From The Hill:
The Obama administration says it is prepared to handle a major natural disaster on par with Hurricane Katrina.
President Barack Obama's White House and agencies are winning high marks from both Democrats and Republicans for efforts at both rebuilding and preparing for other storms, four years after Katrina destroyed the Gulf Coast and damaged the Bush administration's legacy.
The Obama team went to work quickly after taking office, with Homeland Security Secretary Janet Napolitano issuing a department-wide directive -- including to the Federal Emergency Management Agency (FEMA) -- on Jan. 27 to ensure integration between state and federal agencies in planning for disasters.
On Jan. 28, Napolitano ordered a department review of plans to address Katrina's "lingering impacts," according to a White House fact sheet. And then on Jan. 29, FEMA announced an approved $23 million in Hazard Mitigation Grant Programs "to cover the entire cost of elevating 48 residential properties in Orleans Parish to the Advisory Base Flood Elevation."
Obama focused his weekly radio address on his administration's efforts on both the rebuilding and the preparation fronts.
"From the streets of New Orleans to the Mississippi Coast, folks are beginning the next chapter in their American stories," Obama said. "And together, we can ensure that the legacy of a terrible storm is a country that is safer and more prepared for the challenges that may come."
From Security Management:
In the U.S. Department of Homeland Security's (DHS) post-Hurricane Katrina years under the Bush administration, state officials cited renewed engagement by their agency partners who worked with them directly at the regional level.
States remained less impressed, however, with their DHS partners in the nation's capital, who they said still took a closed-door, dictatorial approach to issues like grant management, handing down strict guidelines from on high while ignoring or disregarding states' needs and wants.
That has begun to change under the Obama administration, according to a report by Deb Weinstein, a student at Northwestern University's Medill School of Journalism, assigned to the Medill News Service bureau in Washington, DC.
From the New York Times:
Houses still sit empty, residents are still scattered and streets still echo with the sounds of hammers and power saws. But on the fourth anniversary of the hurricane that redefined its future, New Orleans is no longer talking about mere recovery.
Yes, people are returning: the number of households receiving mail is now more than three-fourths of the pre-Katrina figures, according to the latest estimates, up from fewer than half three years ago. Projects stalled by red tape and the bad credit market, like the Lafitte public housing complex, are finally getting back on track.
But reverting to the city that existed here before the flood is not the goal. For a city that justly if sometimes self-consciously relishes its own nostalgia, there was much about pre-Katrina New Orleans, from the unstable floodwalls to the stagnant economy, that was best left behind. Employment had not grown for the six years before the storm. The population had been shrinking since the 1960s. In 2005, there were only two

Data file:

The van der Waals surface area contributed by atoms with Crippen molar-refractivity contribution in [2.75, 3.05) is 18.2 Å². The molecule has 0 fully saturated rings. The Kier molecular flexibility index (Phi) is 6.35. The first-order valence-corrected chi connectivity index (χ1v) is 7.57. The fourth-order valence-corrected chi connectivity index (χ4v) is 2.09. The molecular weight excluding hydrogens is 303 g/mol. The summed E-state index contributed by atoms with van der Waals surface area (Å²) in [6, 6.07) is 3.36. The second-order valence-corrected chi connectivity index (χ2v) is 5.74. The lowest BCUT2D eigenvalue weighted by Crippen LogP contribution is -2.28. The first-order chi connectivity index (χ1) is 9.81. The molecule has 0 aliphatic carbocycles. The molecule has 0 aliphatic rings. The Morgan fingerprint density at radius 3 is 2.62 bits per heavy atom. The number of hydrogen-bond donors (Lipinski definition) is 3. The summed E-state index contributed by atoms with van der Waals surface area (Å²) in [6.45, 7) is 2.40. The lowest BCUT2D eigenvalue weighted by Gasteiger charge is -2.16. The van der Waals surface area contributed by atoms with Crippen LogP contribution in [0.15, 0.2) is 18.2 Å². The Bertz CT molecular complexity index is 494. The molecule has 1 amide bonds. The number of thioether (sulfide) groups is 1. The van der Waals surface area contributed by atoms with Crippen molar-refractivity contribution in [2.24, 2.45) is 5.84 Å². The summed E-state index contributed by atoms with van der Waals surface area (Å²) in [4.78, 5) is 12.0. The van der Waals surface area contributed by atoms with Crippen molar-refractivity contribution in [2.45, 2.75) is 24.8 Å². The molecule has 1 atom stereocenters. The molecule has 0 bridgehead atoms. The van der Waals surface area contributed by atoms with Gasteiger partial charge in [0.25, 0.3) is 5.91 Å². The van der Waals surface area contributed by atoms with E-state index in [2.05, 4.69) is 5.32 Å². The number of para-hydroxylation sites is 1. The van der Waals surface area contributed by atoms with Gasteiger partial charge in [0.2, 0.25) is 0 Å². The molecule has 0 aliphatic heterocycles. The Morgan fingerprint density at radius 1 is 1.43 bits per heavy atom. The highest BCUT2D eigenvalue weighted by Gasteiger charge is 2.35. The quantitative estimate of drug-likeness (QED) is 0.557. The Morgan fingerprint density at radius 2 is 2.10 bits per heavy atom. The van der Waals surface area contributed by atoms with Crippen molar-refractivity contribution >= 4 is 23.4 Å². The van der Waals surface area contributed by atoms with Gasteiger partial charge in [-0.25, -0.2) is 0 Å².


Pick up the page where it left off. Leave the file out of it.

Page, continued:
Fortune 500 companies with headquarters here - now there is only one, Entergy, a power company.
So instead of returning to a decaying economic structure, New Orleans is talking about revitalization, a buzzword behind the new energy in the city, carried by an intensity and idealism that would have bordered on indecent in the old, charmingly carefree New Orleans.
From the Christian Science Monitor:
For the survivors, hurricane Katrina lives in memories, photographs, and the empty spaces left by lost friends and objects.
Its immediate toll was tragedy. The storm that crashed into New Orleans and the Mississippi Gulf Coast four years ago wreaked a shocking $80 billion in damage and resulted in 1,836 confirmed fatalities. But since then, its overall legacy has broadened and, one hopes, has not been all bad.
Count these among the lessons it taught and the changes it spawned:
.Volunteers matter a lot in a time of crisis.
.FEMA's mission has shifted from a top-down to a bottom-up approach.
.New appreciation has emerged of the need to retain and restore wetlands to help absorb storm surges.
.Storm-tracking capabilities have advanced in ways that improve public safety.
.Hurricanes have moved to the center of the climate-change debate.
"Katrina has become a symbolic event," says Russell Dynes, founding director of the University of Delaware's Disaster Recovery Center, in Newark.
The limits of centralized response
The storm four years ago ripped apart the fabric of New Orleans, but it also left a deep impression on emergency response workers nationwide. It showed, for one thing, how volunteer efforts - churches, college students - played a much more important role than expected and how the centralized response, led by the Federal Emergency Management Agency (FEMA), alienated many of the same people it was intended to help.
After Katrina, the Federal Emergency Management Agency (FEMA) overhauled its National Disaster Plan, incorporating a more bottom-up approach and going back to its roots as a civil, not military, response unit. FEMA's current director, Craig Fugate, is intent on setting policy to reflect his belief that citizens are less victims than crucial first responders.
11:30 AM PDT
ICE Assistant Secretary John Morton will participate in media availability with the U.S. Attorney in Los Angeles to announce the first arrests made in conjunction with Operation Twisted Traveler, an international ICE-led initiative targeting Americans traveling to Cambodia to sexually exploit children
300 N. Los Angeles St.
Los Angeles, Calif.